Maribel Crespo (Telf: 2 880 438) (Cel: 0984847855) is a gracious lady and a true professional, who found for me my rental condo at the Palermo. She spent a great deal of time with me, and brought me back to see the condo again when I wanted to refresh my memory a few days later as to whether or not this was in fact the condo of my choice, and how I might imagine furniture layout as well. Maribel setup an appointment and provided translation between myself and the son-in-law of the condo owner, and arranged all the negotiations, copies of the association governance in English and the lease signings, as well as arranged the monthly rental payment with the appropriate bank. She provided transportation, and did a thorough job of responding to all my questions related to the Palermo. What I particularly appreciated from Maribel was the fact that she did not steer me toward properties that did not match the criteria I had set out for her in what I was seeking. I very much enjoyed working with her, and appreciated that she was not pushy in attempting to foist a sale or rental on me.

Maribel also has experience in helping in the purchase of property and businesses, serves as a financial consultant, and can be helpful with the assessment of property value.

July Munoz is a seamstress and clothing designer. For expats who find Ecuadorian sizes are often not adaptable to gringo body frames, July is the young lady to contact. July designs shirts, blouses, robes, skirts, dresses, and slacks. July also does alterations. July does not work from clothing patterns. July takes your measurements and works from those measurements. You may bring to July a drawing of the design you desire, or a photo or copy from a magazine or catalog, or a similar clothing item you wished to have made and July will work from the design representation you provide. You purchase the fabric after July informs you as to how much fabric you will need, deliver the fabric to July, and she then creates your garment.  I have seen clothing July has made, and they are beautifully tailored to your body.  July made me a bath robe, as well as polo shirts.  I was very satisfied with all of her work.  If you prefer, July will also make house calls for your measurements and discussions of what styles, fabrics, and amount of material you will need.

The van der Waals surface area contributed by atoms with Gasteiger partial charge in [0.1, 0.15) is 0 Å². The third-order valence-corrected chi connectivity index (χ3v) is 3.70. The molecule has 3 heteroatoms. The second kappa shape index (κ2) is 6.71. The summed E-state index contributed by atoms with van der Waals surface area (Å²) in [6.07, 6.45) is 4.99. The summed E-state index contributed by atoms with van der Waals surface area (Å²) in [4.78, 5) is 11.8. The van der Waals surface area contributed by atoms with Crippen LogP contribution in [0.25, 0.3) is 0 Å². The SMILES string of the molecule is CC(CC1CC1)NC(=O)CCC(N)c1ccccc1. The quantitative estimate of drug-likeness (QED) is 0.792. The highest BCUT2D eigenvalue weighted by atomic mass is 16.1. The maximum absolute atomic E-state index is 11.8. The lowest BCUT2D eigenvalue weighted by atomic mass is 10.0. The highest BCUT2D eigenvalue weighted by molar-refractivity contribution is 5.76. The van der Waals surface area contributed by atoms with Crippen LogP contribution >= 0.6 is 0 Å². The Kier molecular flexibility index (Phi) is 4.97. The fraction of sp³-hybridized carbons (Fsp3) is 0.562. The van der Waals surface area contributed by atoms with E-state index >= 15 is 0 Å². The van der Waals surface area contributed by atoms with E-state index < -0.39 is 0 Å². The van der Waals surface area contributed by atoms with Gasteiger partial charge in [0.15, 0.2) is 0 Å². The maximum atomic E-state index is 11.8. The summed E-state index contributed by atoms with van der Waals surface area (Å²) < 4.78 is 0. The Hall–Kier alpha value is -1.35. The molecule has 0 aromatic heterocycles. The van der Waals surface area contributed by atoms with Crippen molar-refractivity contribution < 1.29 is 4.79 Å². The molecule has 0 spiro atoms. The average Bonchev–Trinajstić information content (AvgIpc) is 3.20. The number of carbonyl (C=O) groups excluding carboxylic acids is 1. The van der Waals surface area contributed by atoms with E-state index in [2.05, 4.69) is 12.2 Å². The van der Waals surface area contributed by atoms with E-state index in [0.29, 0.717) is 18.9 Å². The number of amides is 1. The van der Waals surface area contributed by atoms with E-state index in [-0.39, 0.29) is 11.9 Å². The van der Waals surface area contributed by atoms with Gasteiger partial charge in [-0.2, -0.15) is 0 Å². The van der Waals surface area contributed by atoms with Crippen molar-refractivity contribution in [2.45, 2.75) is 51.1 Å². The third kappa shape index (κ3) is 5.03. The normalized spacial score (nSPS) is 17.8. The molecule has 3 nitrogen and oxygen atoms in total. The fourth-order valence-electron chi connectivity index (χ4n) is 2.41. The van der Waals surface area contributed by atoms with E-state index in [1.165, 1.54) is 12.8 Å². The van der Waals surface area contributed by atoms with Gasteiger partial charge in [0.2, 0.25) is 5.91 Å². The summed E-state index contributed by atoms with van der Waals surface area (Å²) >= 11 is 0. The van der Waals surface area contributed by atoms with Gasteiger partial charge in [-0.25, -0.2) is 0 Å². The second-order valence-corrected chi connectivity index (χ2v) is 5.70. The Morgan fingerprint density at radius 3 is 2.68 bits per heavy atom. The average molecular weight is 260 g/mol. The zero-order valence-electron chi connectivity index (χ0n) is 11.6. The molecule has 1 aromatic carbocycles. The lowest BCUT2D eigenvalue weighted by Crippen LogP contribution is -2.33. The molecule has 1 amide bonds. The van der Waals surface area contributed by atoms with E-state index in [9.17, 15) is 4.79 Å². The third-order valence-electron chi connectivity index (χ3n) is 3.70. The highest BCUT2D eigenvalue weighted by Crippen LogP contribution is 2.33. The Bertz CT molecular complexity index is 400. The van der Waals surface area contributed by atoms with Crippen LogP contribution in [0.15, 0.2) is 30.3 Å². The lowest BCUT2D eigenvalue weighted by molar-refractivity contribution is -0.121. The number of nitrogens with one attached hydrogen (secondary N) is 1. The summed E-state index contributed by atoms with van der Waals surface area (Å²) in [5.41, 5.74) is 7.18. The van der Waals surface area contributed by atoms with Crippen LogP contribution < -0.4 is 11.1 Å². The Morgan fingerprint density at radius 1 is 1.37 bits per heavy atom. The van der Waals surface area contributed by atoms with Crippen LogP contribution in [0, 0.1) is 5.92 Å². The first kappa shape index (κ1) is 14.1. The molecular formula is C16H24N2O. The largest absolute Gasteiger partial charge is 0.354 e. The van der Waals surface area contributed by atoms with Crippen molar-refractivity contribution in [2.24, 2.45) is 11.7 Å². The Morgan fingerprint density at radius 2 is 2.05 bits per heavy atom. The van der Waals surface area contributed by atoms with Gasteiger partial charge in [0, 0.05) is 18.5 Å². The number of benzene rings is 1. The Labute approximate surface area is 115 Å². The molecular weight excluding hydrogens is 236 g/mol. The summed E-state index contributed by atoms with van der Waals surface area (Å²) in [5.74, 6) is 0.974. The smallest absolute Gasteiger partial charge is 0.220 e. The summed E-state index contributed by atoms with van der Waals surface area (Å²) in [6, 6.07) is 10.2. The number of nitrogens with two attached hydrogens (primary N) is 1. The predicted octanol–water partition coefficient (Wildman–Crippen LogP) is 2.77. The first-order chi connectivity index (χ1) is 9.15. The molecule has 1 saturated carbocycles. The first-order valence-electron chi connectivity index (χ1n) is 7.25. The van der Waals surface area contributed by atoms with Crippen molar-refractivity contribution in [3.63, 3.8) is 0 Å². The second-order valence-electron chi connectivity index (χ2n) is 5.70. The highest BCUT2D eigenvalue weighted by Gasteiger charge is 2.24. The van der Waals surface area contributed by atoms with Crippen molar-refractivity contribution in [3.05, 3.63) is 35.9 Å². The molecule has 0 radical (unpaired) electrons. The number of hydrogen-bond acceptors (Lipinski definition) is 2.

July Munoz can be contacted at 0939 042 554.  July does not speak English. If that is a problem for you, then have a Spanish-speaking friend or acquaintance make the initial contact for you, and to be on-hand to translate for you when Julie takes the measurements. 

Fabian Bojorque (0991 078 135) (sonialv@etapaonline.net.ec) is another very trusted soul, who can be hired as a driver for trips out of the city, like to Inca Purca, or to Quayaquil, or to Quito. He is bilingual and lived for a time in the United States. Fabian is also available for assisting you in the purchase of appliances and mattresses, and works with dealers where he can get you some good prices. Fabian also provides the service and help for catering a party or large dinner.  Fabian is another one of those gentlemen, whose trust in your integrity can be helpful in difficult situations. Fabian also makes for an interesting and fun travel guide, while he chauffeurs you to your destination.

Jhony Parra, also has a chauffeur's license, he has lived in the United States, speaks English, and drives a white Toyota Cambry for customers looking for roomy and comfortable rides for out-of-town trips as oppose to yellow cab rentals.  Generally, Jhony is stationed outside the Oro Verde Hotel on Ordonez-Lasso across from Edificio Palermo for those seeking intra-city taxi rides.  Jhony Parra can be contacted at 288-9537 or his cellular number is 0980 270 494.

Johny Solis of Solmueble  designed and handcrafted all of my furniture, except for the living room set.  He does not do sofas and recliners. 

My dining room set with buffet, all my bedroom sets, the elaborately beautiful T.V. cabinet, my office desk, and the lamp stand in the living room were all crafted by Johny Solis.  I could not have been more satisfied with the the quality and the workmanship.  The name of the business is SOLMUEBLE; and now in 2015, Johnny has in recent years expanded his studio .  Computerized designs can also be submitted to Johnny, and he will let you know if he can accommodate your desires.  Johny does traditional, modern, and contemporary designs.

You can see his handicraft in photos of furniture in my condo: